BOYACK BRANDS SNP EVASIVE ON FOREST PLAN
19 January 2009
Labour has hit out at Environment Secretary Mike Russell for a series of
evasive replies to parliamentary questions regarding the SNP government's
proposals to lease a quarter of Scotland's forest estate over 75 years to
Sarah Boyack, Labour's Shadow Cabinet Secretary for Rural Affairs and the Environment, has written to the Minister calling for him to answer her concerns over the ill-thought plans.
Ms Boyack said:
"Mike Russell has dodged some serious questions about these proposals, such as which areas will be leased, how much would be raised and when income from the leases would be generated. There are also no answers on what the size of blocks to be leased would be, although the Minister has stated that "there may be good arguments for a single lease" (S3W - 18404).
"It simply isn't good enough at this stage to send back the same standard reply to legitimate questions. What is clear is that there is no viable business plan in place, which is quite frankly astounding.
"It is becoming increasingly likely that the Minister has ploughed ahead with a consultation without giving much thought about the wider impacts that these proposals will have on the forest estate.
"If forests are leased out for the next seven or eight decades, it will be damaging for public access, wildlife projects and it will chip away at the achievements of the Forestry Commission to date.
"I don't believe the public want the government to sell off the family silver or for private firms to take over forests which Scottish Ministers hold in the public interest. There is a groundswell of opinion against these plans and hundreds of people have signed our online petition. It's time to drop these damaging plans and focus on positive alternatives."
A copy of Sarah Boyack's letter:
Consultation on Leasing Government Forests to the Private Sector
I have noted that you have said that a great deal of the comments on your proposals for leasing 25% of the Forestry Commission estate is "short-sighted, uninformed and I misleading". I want to ensure that Labour comments do not fall into these categories so I would be grateful if you could answer some basic questions mainly about the financial information underpinning your proposals. I would like to explore how your sums add up and it is impossible to examine your proposals in any depth as the consultation document is almost entirely lacking the information that is required. Moreover, I and colleagues have asked a variety of parliamentary questions aimed at eliciting some basic information and have received almost universally an answer that we are in the middle of a consultation - with no substantive replies.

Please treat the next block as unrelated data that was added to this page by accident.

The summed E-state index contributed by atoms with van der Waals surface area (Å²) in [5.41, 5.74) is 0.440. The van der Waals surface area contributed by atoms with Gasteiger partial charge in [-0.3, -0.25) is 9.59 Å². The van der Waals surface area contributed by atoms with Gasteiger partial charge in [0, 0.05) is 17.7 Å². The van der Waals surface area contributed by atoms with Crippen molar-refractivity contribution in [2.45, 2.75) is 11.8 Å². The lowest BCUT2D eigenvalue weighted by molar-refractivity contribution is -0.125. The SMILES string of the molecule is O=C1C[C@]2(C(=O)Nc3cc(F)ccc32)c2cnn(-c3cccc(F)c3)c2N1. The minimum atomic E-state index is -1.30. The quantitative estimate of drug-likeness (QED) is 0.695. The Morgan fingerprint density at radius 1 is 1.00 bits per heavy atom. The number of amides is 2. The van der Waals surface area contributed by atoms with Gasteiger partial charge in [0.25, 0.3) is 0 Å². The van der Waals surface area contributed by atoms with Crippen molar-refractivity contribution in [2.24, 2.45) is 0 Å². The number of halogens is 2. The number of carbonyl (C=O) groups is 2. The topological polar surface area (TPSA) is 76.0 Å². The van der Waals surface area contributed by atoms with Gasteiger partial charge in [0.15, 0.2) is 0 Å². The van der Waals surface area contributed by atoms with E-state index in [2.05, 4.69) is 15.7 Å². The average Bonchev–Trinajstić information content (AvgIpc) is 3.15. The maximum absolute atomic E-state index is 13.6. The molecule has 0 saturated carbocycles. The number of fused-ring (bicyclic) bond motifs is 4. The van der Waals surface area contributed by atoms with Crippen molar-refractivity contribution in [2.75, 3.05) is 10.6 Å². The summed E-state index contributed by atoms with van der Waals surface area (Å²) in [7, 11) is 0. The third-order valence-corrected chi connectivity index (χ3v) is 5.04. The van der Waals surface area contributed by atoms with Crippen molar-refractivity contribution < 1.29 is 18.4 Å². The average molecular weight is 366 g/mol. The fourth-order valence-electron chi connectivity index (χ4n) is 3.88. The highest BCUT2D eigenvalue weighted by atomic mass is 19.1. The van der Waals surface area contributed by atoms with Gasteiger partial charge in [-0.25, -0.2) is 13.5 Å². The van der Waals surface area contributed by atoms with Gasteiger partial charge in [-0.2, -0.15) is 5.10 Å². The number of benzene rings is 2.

I note that the consultation document itself states that the extra planning arising from the investment of the income from leasing would increase new forest planning from 4,000 hectares a year to 10,000 and you have repeated that claim in speeches you made in December, I would like to understand the assumptions and calculations behind this statement.
Firstly what is your estimate of the amount that the private sector will be prepared to pay for the leases? I have seen the figure of £200 million quoted. Is that the figure you are using? If not what is your estimates of leasing income of the amount that will be available each year to support increased planting grants?
Turning to these grants, what is the increase in the planning grants per hectare you have used to support your assessment of delivering 10,000 extra hectares of the new planting each year? I am of course particularly interested in the grant levels for commercial softwood as these are likely to be the ones most used by commercial operators.
Also on grants, are you proposing that commercial companies operating the
leases from the Commission should receive grants when they replant forest land
after felling. If so can you tell me how much of the sum available each year
from leasing income will be used for such replanting grants? I would also be
grateful if you could indicate how this sum will change over the leasing period
in the light of the different maturity of the estate at different times.
The Forestry Commission has always said that some of the profits from its commercial forests is diverted to help fund those forests which fulfil other elements of its forestry remit e.g. nature conservation, education leisure etc. Can you please tell me what has been the amount of commercial forestry income that has been diverted in the last few years for such purposes? Presumably this flow of money will dry up after leasing and I want to know what your plans are for replacing the money to ensure that the Commission's work on nature conservation and access is not cut back.
Finally it is important that we are clear what forests we are talking about. I would like your reply to include a list of those forests that comprise the 25% most commercial as defined by the Commission. Could you let me know the names of the forests and their location?
In view of the importance of this issue I would appreciate an early reply to allow us to assess the robustness of your plans and come to considered conclusions.
SARAH BOYACK MSP
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